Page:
Rebekahy has a point. For a complete math curriculum, not only do you need to have the ideas down, but you need plenty of practice (the amount will differ kid by kid, but most would have a problem with only 10 problems per concept!) and also plenty of practice with different types of problems, different ways of coming at the concept. I glanced quickly at some of the LOF books yesterday at my conference, and was actually impressed with the size and scope of the upper level books I looked at, but they often had a number of problems of all one type, and then moved on. That is going to be insufficient for a lot of kids. The only section I read closely in the manual was Bayes Law, but even so, there was not enough number and variety of practice for a student to be able to apply it wherever he will be meeting it. Just talking about math is probably not going to get you there, either, unless you are really familiar with Bayes Law and its uses in real life and you really, truly do discuss it (AND stop what you are doing, work out the problems, etc. right then and there to show how it's done!) I like the idea of the problem sets you work as narration :-) The act of knowing. You don't KNOW math unless you can really apply it, and apply it even in situations that are not exactly like the one type in the book. I don't know that a direct comparison to history, say, and living book use in history is exactly apt. I think it more likely to consider math as a foreign language. Which it is--it's a symbolic language with its own rules. Reading stories ABOUT Spanish isn't going to get you to speak Spanish. Speaking Spanish will get you to speak Spanish. Lots and lots of speaking Spanish. A small handful of words you repeated once wouldn't do it. :-)
Math: What to do next?(27 posts) (16 voices)
@pslively - I respect your opinion that LOF is fine as a stand alone curriculum. All kids and families are different. LOF is not enough for my family nor the families of several friends who use it successfully as a supplement. We each must choose what works with our own families.
The fact is that math is different than science and history. Living books are a great addition to any math program and may be enough for some children, but the fact remains that many children require more practice to get those mathematical concepts down. The amount of work a child needs is highly individual.
There are also families for whom a more complete program, for lack of a better term, is useful and beneficial. Some families may be great at "thinking math, talking math..." while others simply need to get the job done efficiently and well. There are many ways of doing this. My way may not be the way you would choose, but that does not make it less valid.
@Rachel - We're working through the elementary series right now. DD11 started at Apples a couple of weeks ago and is in Edgewood now. It has really clicked for her. It's helping her to see why we need to know all of this math stuff. DS8 is currently working through Butterflies. I intend to use the whole series at this point. However the elementary series will simply be a supplement for our family. I own the Fractions and Decimals books, but haven't looked at them closely just yet. DD11 is quickly going through MUS Gamma right now and then quickly through the Delta, too.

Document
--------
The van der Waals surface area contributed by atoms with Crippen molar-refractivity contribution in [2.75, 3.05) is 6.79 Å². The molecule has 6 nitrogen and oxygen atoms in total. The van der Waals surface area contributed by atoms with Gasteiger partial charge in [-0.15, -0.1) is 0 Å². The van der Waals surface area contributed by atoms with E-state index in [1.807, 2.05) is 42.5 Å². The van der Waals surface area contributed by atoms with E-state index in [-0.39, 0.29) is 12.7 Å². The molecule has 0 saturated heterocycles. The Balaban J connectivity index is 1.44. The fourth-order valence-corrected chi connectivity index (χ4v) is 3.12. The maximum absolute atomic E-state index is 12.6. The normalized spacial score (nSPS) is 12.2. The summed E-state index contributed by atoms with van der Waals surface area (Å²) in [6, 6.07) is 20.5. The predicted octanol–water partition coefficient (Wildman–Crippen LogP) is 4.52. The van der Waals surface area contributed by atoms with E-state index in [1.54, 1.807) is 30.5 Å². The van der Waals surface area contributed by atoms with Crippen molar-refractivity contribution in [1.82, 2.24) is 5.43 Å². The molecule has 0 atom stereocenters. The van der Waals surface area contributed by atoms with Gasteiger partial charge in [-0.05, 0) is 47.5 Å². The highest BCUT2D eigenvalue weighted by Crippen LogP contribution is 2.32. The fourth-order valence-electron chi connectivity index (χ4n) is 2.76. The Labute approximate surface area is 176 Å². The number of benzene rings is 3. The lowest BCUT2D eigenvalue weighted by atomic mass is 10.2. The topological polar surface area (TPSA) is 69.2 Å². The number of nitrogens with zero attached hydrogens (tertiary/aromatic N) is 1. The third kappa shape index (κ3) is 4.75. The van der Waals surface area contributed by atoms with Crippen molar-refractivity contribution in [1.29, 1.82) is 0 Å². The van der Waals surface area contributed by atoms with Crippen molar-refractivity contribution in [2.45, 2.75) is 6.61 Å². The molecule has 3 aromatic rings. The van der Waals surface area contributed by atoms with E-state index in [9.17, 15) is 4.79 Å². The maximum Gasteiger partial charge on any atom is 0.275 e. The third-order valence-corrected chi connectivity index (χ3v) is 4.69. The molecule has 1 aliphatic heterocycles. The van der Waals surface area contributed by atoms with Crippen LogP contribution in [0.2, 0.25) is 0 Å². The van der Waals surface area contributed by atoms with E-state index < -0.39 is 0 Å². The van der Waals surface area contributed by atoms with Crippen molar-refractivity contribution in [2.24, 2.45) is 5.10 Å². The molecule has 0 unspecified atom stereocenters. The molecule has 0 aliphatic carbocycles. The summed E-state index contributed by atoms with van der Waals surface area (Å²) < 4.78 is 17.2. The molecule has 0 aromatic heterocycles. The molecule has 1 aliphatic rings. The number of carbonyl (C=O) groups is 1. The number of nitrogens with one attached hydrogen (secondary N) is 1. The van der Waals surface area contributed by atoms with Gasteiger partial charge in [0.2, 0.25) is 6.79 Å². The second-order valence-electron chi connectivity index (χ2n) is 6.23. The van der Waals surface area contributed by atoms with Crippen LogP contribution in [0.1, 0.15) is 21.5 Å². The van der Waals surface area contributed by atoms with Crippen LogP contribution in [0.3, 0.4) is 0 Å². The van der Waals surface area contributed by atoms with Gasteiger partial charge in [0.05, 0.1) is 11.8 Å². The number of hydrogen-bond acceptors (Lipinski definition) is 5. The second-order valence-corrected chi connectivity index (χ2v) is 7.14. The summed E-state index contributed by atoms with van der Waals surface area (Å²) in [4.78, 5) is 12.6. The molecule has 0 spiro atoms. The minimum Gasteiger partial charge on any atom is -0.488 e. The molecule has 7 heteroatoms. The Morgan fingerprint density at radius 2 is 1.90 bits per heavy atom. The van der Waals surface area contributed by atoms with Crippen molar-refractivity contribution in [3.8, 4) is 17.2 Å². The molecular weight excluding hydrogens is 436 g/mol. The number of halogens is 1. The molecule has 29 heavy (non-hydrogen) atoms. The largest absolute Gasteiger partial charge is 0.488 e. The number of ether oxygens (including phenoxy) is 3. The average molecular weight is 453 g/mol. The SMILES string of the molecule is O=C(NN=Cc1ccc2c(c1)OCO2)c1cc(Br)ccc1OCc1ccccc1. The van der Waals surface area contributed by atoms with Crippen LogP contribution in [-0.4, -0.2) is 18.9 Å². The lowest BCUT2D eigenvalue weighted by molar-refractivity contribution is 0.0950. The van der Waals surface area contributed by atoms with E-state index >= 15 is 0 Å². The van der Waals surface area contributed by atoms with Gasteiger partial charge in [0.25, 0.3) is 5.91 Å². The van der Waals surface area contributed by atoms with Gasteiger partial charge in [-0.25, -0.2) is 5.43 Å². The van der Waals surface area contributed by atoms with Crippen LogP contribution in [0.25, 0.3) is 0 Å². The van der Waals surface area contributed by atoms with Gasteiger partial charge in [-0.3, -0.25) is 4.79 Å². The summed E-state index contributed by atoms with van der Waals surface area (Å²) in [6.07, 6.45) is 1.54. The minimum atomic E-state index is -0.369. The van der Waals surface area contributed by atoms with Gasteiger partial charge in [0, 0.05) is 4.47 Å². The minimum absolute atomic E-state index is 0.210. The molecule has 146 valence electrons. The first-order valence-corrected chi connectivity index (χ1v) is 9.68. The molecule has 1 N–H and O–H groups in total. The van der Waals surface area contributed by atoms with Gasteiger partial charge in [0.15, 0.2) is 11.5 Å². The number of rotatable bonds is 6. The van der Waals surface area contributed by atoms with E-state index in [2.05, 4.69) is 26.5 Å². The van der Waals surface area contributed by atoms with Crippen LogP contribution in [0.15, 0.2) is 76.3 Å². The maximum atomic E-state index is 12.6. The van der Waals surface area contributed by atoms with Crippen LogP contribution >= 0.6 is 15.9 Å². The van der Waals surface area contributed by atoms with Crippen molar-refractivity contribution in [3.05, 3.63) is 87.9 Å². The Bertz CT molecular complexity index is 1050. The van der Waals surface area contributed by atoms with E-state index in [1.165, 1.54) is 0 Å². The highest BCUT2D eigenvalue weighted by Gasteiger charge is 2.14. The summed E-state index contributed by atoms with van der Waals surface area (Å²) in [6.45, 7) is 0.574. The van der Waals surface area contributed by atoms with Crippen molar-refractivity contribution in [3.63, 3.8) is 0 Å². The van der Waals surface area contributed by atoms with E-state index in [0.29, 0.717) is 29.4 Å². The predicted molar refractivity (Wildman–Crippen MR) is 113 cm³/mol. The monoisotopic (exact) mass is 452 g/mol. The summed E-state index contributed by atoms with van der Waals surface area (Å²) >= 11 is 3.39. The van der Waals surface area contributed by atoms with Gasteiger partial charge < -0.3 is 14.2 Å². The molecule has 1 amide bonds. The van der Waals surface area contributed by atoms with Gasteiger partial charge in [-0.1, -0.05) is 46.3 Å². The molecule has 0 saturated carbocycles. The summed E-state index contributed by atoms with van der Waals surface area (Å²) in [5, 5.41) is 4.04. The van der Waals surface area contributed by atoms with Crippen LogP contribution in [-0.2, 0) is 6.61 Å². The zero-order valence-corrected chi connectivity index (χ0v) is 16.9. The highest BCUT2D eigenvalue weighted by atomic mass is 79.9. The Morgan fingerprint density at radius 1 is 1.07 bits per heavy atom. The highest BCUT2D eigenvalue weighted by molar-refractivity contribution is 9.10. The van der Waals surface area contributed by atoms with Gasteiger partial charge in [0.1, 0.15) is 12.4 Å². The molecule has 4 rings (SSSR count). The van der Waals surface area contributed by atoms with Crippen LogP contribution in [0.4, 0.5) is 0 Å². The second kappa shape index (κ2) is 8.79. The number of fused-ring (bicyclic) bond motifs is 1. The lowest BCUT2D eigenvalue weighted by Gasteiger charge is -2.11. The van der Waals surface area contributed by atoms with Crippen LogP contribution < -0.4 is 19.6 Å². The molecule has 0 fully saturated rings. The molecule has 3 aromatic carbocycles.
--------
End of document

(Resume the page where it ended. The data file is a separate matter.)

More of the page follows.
Rebekahy & Bookworm - I couldn't agree more with your assessments.
I can see what Pslively is getting at, BUT, again, you have to be intentional as to looking for those everyday opportunities to use math. I'm not saying you MUST have a dozen work sheets on each topic, or even one if you are working with your child orally on a regular basis. What I'm saying is it is going to take effort from you, the parent, to see that those facts get mastered. The book offers a lesson, and you have to take it beyond that and encourage them to apply the concepts in other ways. There is no direction for you as a parent on how to proceed beyond the end of the chapter. I agree that you could use it as the "spine" for your math program and use other things to suppliment it, rather than the other way around.
I actually agree with everything you all are saying. I am not there yet with the "thinking math-y" and stopping right then to figure out a problem that has come up in real life. Like I said, we are still doing our Strayer Upton, our pet shop, and our Miquon. But I would like to look at math more as a living subject, like we do with History or Science. And I would like to quit relying so much on the textbooks, worksheets, etc. There is a reason why all the kids seem to love Fred. I would like to work towards that being our primary method of doing math.
pslively, you might want to consider looking at Math on the Level. It is VERY living in nature and definitely NOT a textbook. http://mathonthelevel.com/
I do have to agree that LOF is fun and appealing (we have Fractions and Decimals/Percents and Pre-Algebra I). Our boys love Fred as wel. I think it goes deeper than one might think, and it does have some spiral review built-in over time. The Fractions and Decimal/Percent books have 30 or so lessons though.
If you order from the publisher's site, Polka Dot Publishing, they have a money-back guarantee. It is hard to find LOF used b/c everyone keeps it and it is priced at less than $20 a book, and is totally non-consumable which makes it super family-friendly.
I also agree with others that LOF by itself might not be enough for most students (for 1 of mine who is math-y it could be enough but we still use the MOTL 5-A-Day review problem concept in addition to using LOF).
The way I use LOF is use it for a time frame (maybe 3 weeks) and then take a break and teach new concepts and then we go back to LOF. This works for us as it allows some independence for our older sons and also time for me to spend one-on-one reassessing where they are and teaching new concepts in depth.
I will say LOF and MOTL work well together.